The Influenza Problem: Paradigms, a Pandemic, and the Search for Pfeiffer’s Bacillus

Research output: Other contribution


This dissertation challenges existing histories of the 1918-19 influenza pandemic which vilify the work of contemporary scientists for believing that a bacteria, B.influenzae, was the cause of flu. We now know influenza to be caused by a virus, but in 1918 medical thought was dictated by the bacteriological paradigm, which asserted that a bacteria was always the cause of infectious disease. However, in 1918 the bacteria which was ‘known’ to be the cause of influenza was not reliably found in sick patients. Doctors continued to search for the bacteria, even as a number of other aetiological agents, including a filter-passing virus, were proposed as alternative causes of the disease. Historians, including Mark Honigsbaum, see this preoccupation with B.influenzae as evidence of the scientific community being a prisoner of the bacteriological paradigm. Using Thomas S. Kuhn’s framework of scientific development, this dissertation undertakes a study of two British medical journals, The Lancet and the British Medical Journal, in order to ascertain the characteristics of the scientific community in the pandemic and post-pandemic periods, including how far they can be said to adhere to or move away from the paradigm which underpinned their work. It will conclude that rather than representing a moment of paradigm imprisonment, contributions to the two journals alongside contemporary medical literature instead demonstrate a period of re-evaluation and questioning that fits Kuhn’s model of ‘revolutionary science’. This will impact how historians conceptualise scientific development, particularly within the fields of bacteriology and virology, during the pandemic period.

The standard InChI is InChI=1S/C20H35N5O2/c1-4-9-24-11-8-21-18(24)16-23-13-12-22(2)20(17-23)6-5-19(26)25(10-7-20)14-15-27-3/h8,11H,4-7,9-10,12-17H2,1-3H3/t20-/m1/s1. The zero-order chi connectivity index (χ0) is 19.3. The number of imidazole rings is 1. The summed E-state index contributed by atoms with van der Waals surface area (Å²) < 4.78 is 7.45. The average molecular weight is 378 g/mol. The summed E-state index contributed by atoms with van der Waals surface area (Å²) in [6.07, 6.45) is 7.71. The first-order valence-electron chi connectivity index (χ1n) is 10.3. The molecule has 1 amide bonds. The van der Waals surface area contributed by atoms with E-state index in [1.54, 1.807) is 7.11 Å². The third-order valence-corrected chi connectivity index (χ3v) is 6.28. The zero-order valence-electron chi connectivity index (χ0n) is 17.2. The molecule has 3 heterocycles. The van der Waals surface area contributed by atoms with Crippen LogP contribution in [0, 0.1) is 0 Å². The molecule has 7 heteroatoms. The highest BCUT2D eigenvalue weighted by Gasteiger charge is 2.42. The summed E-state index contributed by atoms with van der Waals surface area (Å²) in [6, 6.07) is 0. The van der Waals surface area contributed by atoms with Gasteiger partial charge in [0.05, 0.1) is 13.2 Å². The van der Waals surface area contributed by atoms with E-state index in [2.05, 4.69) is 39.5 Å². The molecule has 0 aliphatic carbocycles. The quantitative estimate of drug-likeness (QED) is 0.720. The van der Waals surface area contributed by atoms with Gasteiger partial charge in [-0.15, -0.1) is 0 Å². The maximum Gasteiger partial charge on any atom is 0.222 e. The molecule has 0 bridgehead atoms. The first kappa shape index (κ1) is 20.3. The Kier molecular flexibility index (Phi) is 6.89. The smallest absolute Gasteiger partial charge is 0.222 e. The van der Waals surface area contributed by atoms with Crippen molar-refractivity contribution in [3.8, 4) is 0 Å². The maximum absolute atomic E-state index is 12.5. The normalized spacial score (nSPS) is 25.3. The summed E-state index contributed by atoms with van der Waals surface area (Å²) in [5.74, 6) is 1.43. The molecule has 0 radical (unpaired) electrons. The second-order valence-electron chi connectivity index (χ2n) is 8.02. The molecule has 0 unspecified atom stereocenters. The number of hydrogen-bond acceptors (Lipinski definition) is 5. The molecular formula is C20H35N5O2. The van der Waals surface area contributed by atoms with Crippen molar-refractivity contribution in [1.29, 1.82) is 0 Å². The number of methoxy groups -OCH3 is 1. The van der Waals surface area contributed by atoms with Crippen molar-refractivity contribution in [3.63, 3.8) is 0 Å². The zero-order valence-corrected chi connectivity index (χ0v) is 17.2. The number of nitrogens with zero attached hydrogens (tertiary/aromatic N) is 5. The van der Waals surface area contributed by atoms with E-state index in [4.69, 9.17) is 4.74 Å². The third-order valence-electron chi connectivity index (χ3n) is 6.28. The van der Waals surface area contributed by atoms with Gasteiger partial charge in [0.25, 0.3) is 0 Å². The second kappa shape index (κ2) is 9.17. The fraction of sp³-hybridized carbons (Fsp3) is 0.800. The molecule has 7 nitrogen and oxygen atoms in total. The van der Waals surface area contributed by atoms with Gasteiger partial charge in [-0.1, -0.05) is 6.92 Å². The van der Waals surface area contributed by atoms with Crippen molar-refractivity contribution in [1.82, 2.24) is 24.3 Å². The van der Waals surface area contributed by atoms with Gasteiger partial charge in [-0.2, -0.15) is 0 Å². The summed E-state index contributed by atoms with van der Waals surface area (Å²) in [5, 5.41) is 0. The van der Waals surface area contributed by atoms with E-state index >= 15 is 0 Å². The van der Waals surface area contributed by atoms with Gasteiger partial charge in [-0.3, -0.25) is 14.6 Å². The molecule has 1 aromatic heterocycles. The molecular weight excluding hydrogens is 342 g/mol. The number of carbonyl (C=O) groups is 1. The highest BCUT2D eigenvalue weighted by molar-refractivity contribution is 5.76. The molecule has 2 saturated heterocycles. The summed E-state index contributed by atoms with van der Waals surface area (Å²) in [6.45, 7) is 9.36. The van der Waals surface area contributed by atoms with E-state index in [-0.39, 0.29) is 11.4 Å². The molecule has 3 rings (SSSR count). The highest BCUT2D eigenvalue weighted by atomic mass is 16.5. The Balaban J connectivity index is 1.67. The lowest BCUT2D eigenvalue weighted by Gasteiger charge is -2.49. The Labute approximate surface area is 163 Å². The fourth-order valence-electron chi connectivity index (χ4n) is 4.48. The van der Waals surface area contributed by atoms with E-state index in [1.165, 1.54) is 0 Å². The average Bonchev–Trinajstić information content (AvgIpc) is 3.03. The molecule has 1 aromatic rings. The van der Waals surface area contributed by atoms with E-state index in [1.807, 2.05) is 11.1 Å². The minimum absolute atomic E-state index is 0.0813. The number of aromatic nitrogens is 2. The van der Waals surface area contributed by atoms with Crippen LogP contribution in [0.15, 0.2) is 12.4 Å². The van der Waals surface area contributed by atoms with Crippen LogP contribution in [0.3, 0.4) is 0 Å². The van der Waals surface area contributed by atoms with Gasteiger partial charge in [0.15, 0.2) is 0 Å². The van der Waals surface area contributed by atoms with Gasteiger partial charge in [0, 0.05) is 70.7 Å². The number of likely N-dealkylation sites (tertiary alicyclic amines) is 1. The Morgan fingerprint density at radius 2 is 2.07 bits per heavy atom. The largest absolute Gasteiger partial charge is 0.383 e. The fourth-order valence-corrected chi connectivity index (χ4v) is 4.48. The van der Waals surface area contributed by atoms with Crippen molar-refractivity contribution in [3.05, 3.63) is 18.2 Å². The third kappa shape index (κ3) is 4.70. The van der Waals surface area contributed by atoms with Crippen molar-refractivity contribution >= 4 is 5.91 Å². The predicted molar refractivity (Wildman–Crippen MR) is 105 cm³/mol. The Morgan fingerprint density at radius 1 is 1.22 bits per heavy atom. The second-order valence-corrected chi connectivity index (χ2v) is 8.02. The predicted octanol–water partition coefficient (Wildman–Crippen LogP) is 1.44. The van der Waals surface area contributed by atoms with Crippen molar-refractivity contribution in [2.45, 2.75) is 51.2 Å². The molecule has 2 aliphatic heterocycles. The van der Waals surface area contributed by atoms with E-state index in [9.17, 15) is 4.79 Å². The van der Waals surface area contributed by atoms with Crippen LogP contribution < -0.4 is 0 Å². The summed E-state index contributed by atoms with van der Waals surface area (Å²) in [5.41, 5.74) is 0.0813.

Original languageEnglish
TypeMRes Thesis
Media of outputOpen Access Publication
PublisherSchool of Advanced Study, University of London
Number of pages116
Publication statusPublished - 1 Dec 2022


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